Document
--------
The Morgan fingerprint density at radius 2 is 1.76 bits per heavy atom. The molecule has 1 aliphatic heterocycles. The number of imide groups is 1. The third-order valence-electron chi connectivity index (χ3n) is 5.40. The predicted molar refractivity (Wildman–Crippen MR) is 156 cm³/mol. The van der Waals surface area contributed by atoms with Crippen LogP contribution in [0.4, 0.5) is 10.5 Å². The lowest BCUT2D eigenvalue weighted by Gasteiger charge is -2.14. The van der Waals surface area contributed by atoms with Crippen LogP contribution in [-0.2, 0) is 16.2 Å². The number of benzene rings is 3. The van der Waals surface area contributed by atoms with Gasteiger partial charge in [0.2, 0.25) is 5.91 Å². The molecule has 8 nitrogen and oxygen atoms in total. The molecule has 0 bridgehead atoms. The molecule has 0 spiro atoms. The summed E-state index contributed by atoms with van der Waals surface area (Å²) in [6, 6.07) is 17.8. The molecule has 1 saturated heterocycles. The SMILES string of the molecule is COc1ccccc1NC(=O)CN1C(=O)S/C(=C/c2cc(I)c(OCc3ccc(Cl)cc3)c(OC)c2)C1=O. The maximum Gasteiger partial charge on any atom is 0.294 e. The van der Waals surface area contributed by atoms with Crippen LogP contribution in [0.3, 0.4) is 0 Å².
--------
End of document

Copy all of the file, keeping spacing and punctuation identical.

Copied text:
The Morgan fingerprint density at radius 2 is 1.76 bits per heavy atom. The molecule has 1 aliphatic heterocycles. The number of imide groups is 1. The third-order valence-electron chi connectivity index (χ3n) is 5.40. The predicted molar refractivity (Wildman–Crippen MR) is 156 cm³/mol. The van der Waals surface area contributed by atoms with Crippen LogP contribution in [0.4, 0.5) is 10.5 Å². The lowest BCUT2D eigenvalue weighted by Gasteiger charge is -2.14. The van der Waals surface area contributed by atoms with Crippen LogP contribution in [-0.2, 0) is 16.2 Å². The number of benzene rings is 3. The van der Waals surface area contributed by atoms with Gasteiger partial charge in [0.2, 0.25) is 5.91 Å². The molecule has 8 nitrogen and oxygen atoms in total. The molecule has 0 bridgehead atoms. The molecule has 0 spiro atoms. The summed E-state index contributed by atoms with van der Waals surface area (Å²) in [6, 6.07) is 17.8. The molecule has 1 saturated heterocycles. The SMILES string of the molecule is COc1ccccc1NC(=O)CN1C(=O)S/C(=C/c2cc(I)c(OCc3ccc(Cl)cc3)c(OC)c2)C1=O. The maximum Gasteiger partial charge on any atom is 0.294 e. The van der Waals surface area contributed by atoms with Crippen LogP contribution in [0.3, 0.4) is 0 Å².